I also did a little reflecting and really tried to figure out how to re-light that fire and get my blogging mojo back. Blogging was once my personal therapy and now there are moments that I think it will be what actually puts me into therapy. Ha! OK, so that is a bit dramatic, but I did have some mixed feelings about it all this past year. Blogging has evolved and changed in some really great and amazing ways, but also in ways that I haven't been able to quickly and openly adjust to. I am sure many of you could guess that my long-time loves of cleaning, planning, and organizing are my personal ways of working through deeper rooted messy life issues. And when I found blogs and started writing, it was a whole new world for me. And really, I was the happiest I had been in years. Not only was it friendly and imperfect and raw and real, there was this amazing community that was all about conversation and relationship building and I connected with folks that were just like me. And I felt like I was using my passion for good and readers were feeling excited and inspired and motivated. That was everything. I felt like I was making new friends with similar passions and relating with folks all over the world. It was normal for posts to have 100+ comments, multiple times per week and I loved the feeling of hitting the publish button.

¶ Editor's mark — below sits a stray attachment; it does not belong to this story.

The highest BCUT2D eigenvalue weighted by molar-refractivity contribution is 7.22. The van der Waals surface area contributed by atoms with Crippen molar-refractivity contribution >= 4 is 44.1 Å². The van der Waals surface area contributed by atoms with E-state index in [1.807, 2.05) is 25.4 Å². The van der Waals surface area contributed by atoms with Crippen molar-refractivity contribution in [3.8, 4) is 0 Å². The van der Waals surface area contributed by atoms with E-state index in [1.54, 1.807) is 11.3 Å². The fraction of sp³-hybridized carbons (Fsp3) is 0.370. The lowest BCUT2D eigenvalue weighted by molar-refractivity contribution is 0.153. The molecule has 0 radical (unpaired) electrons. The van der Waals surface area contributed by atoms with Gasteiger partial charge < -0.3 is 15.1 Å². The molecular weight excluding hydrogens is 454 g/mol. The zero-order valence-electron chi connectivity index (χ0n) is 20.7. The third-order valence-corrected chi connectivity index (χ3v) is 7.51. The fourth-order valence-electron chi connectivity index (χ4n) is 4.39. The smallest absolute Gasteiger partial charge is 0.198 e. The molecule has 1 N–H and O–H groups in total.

But with the evolution of blogging and social media came growth, sponsorships, a bazillion new blogs, Pinterest and Instagram and swiping and the need to be on every platform. Suddenly it felt like our stories were lost and everything was shifting to pretty editorial pictures and pageviews and highlight reels. Comments turned into Pins and Likes and Hearts and conversation shifted and in some ways dissipated completely. The lines of real life and online life were suddenly blurred. I lost that personal connection with many of my longtime readers and at the same time felt the pressure to push frequent content and keep up. Checking blogs, Instagram and Pinterest only left me feeling visually and mentally overstimulated and inadequate. I rushed rooms and projects to provide consistent and frequent content but didn't always love the outcome of those updates and had to live with those repercussions. I am not a designer or decorator and just like working on our home as a hobby so I make mistakes and have to try things and play with things before getting them just right. That is just my process, but being in a pool of really amazing and talented peers that seem to have a knack for getting it right all of the time, has made me feel a little inferior even. So true what they say about comparison being the thief of joy, right?